SQL> select child_number, executions, buffer_gets,
2    is_bind_sensitive, is_bind_aware
3  from v$sql
4  where sql_text like 'select /*ACS_1%';

CHILD_NUMBER EXECUTIONS BUFFER_GETS IS_BIND_SENSITIVE IS_BIND_AWARE
------------ ---------- ----------- ----------------- -------------
       0          2         600      Y                 N
       1          1        1821      Y                 Y
The new child cursor is marked bind aware. As Ric ran through all 12 distinct values (running each value twice) Oracle continued to consider whether the current bind value was expected to result in a significantly different data volume than those bind values for which cursors had already been created. Each time Oracle saw a significant change, it triggered the statement to be hard parsed. In Ric's case this happened 5 more times. During those additional 5 hard parses the optimizer came up with two distinct plans. But because Oracle did 5 hard parses, 5 new child cursors were generated even though some of those cursor had the same execution plan.

SQL> select child_number, executions, buffer_gets,
2    is_bind_sensitive, is_bind_aware
3  from v$sql
4  where sql_text like 'select /*ACS_1%';

CHILD_NUMBER EXECUTIONS BUFFER_GETS IS_BIND_SENSITIVE IS_BIND_AWARE
------------ ---------- ----------- ----------------- -------------
       0          2         600      Y                 N
       1          1        1821      Y                 Y
       2          1         107      Y                 Y
       3          1         218      Y                 Y
       4          1         430      Y                 Y
       5          1         821      Y                 Y
       6          1        1007      Y                 Y
This is the expected behavior. However, if we look at how many of these cursors are marked shareable we find only two of the 7 cursors are , which means the other 5 cursors will be aged out if cache space is required. So, they should not cause any contention.

SQL> select child_number, executions,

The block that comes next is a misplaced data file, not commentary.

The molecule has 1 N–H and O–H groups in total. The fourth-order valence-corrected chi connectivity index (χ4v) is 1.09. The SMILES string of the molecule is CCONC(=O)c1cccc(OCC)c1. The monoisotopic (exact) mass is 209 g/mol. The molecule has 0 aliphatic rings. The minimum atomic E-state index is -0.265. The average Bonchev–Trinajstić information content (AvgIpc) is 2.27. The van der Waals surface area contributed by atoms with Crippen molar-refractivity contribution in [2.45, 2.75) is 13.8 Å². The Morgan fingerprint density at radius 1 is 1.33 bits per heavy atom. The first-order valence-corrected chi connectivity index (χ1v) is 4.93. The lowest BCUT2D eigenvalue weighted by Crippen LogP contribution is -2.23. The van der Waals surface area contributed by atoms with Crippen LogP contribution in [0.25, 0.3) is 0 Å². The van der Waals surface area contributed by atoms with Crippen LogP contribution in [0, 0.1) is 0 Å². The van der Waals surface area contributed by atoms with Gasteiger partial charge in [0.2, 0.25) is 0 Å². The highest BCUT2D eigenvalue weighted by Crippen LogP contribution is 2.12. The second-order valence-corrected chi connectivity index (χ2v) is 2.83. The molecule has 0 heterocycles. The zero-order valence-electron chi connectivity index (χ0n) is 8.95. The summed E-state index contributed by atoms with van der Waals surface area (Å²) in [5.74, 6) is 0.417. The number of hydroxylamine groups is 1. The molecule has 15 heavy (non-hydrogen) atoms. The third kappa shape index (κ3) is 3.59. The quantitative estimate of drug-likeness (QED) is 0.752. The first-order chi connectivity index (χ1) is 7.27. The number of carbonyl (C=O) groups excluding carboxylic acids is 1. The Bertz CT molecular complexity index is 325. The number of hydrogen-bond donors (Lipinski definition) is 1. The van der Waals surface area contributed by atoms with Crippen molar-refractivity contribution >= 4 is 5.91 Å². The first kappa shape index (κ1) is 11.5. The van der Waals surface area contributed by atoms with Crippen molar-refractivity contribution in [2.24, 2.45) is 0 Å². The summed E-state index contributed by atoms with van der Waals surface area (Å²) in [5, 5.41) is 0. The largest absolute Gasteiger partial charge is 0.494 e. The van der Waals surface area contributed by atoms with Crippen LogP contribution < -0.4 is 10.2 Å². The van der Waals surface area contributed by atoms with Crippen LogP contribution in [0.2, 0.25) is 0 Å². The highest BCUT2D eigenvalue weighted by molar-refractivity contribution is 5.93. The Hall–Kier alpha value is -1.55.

2         is_shareable
3  from v$sql
4  where sql_text like 'select /*ACS_1%';

CHILD_NUMBER EXECUTIONS  IS_SHAREABLE
------------ ---------- -------------
       0          2        N
       1          1        N
       2          1        N
       3          1        N
       4          1        N
       5          1        Y
       6          1        Y
So, as the system get busier and the non-shareable plans age out we will eventually have at most 3 cursors for this SQL statement (one for each execution plan), as you would expect.

You might wonder if this behavior scales with the number of bind values. In other words, if you run the query with 20 different bind values, would that result in 10 or more hard parses? This is not the case. During the initial hard parses, the optimizer is essentially mapping out the relationship between bind values and the appropriate execution plan. After this initial ramp up period, a steady state will eventually be reached, so that executing with a new bind value will result in picking the best child cursor in the cache, without requiring a hard parse. In fact, Ric's test table contained over 30 possible values for the bind (though he only used 12 in his test queries). Changing the test to use all of the possible values results in only one additional hard parse.

Monday Dec 03, 2007

Why are there more cursors in 11g for my query containing bind variables?

Oracle introduced a new feature, adaptive cursor sharing, in 11g, to improve the plans that are selected for queries containing bind variables.  This feature can result in more cursors for the same query containing bind variables.  We'll explain why in this article.  Before we get into the details, let's review a little history.

Oracle introduced the bind peeking feature in Oracle 9i. With bind peeking, the Optimizer peeks at the values of user-defined bind variables on the first invocation of a cursor. This allows the optimizer to determine the selectivity of any WHERE clause condition as if literals have been used instead of bind variables, thus improving the quality of the execution plan generated for statements using bind variables.[Read More]
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The Oracle Optimizer blog is written by members of the Optimizer development team. The goal of this blog is to provide an insight into the workings of the Optimizer and the statistics it relies on. The views expressed on this blog are our own and do not necessarily reflect the views of Oracle and its affiliates. The views and opinions expressed by visitors on this blog are theirs solely and may not reflect ours.